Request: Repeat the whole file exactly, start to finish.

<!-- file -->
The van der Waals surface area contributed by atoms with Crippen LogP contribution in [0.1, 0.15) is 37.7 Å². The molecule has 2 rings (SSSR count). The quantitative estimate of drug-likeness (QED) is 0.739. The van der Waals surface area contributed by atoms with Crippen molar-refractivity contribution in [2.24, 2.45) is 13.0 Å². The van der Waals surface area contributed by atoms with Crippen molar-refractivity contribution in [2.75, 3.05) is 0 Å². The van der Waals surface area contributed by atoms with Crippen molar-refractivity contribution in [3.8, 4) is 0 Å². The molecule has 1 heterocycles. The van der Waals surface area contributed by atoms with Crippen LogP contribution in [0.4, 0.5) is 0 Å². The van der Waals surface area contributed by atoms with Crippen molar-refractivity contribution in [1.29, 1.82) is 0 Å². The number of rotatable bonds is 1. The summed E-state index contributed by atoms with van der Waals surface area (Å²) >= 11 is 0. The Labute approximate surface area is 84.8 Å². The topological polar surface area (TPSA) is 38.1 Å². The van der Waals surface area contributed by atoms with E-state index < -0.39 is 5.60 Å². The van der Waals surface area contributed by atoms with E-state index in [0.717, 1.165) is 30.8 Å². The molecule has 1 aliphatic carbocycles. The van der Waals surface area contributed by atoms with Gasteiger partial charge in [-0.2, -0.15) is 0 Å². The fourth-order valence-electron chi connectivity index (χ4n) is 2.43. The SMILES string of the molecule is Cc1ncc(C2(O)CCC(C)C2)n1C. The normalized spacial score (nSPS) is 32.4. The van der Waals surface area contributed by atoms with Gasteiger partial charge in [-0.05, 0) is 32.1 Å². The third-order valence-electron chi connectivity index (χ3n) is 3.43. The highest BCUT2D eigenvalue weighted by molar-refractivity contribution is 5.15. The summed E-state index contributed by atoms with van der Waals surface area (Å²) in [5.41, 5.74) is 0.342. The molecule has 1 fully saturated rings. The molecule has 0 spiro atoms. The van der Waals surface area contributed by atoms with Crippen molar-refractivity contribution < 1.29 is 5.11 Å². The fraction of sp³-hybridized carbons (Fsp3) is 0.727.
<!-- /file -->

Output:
The van der Waals surface area contributed by atoms with Crippen LogP contribution in [0.1, 0.15) is 37.7 Å². The molecule has 2 rings (SSSR count). The quantitative estimate of drug-likeness (QED) is 0.739. The van der Waals surface area contributed by atoms with Crippen molar-refractivity contribution in [2.24, 2.45) is 13.0 Å². The van der Waals surface area contributed by atoms with Crippen molar-refractivity contribution in [2.75, 3.05) is 0 Å². The van der Waals surface area contributed by atoms with Crippen molar-refractivity contribution in [3.8, 4) is 0 Å². The molecule has 1 heterocycles. The van der Waals surface area contributed by atoms with Crippen LogP contribution in [0.4, 0.5) is 0 Å². The van der Waals surface area contributed by atoms with Crippen molar-refractivity contribution in [1.29, 1.82) is 0 Å². The number of rotatable bonds is 1. The summed E-state index contributed by atoms with van der Waals surface area (Å²) >= 11 is 0. The Labute approximate surface area is 84.8 Å². The topological polar surface area (TPSA) is 38.1 Å². The van der Waals surface area contributed by atoms with E-state index < -0.39 is 5.60 Å². The van der Waals surface area contributed by atoms with E-state index in [0.717, 1.165) is 30.8 Å². The molecule has 1 aliphatic carbocycles. The van der Waals surface area contributed by atoms with Gasteiger partial charge in [-0.2, -0.15) is 0 Å². The fourth-order valence-electron chi connectivity index (χ4n) is 2.43. The SMILES string of the molecule is Cc1ncc(C2(O)CCC(C)C2)n1C. The normalized spacial score (nSPS) is 32.4. The van der Waals surface area contributed by atoms with Gasteiger partial charge in [-0.05, 0) is 32.1 Å². The third-order valence-electron chi connectivity index (χ3n) is 3.43. The highest BCUT2D eigenvalue weighted by molar-refractivity contribution is 5.15. The summed E-state index contributed by atoms with van der Waals surface area (Å²) in [5.41, 5.74) is 0.342. The molecule has 1 fully saturated rings. The molecule has 0 spiro atoms. The van der Waals surface area contributed by atoms with Crippen molar-refractivity contribution < 1.29 is 5.11 Å². The fraction of sp³-hybridized carbons (Fsp3) is 0.727.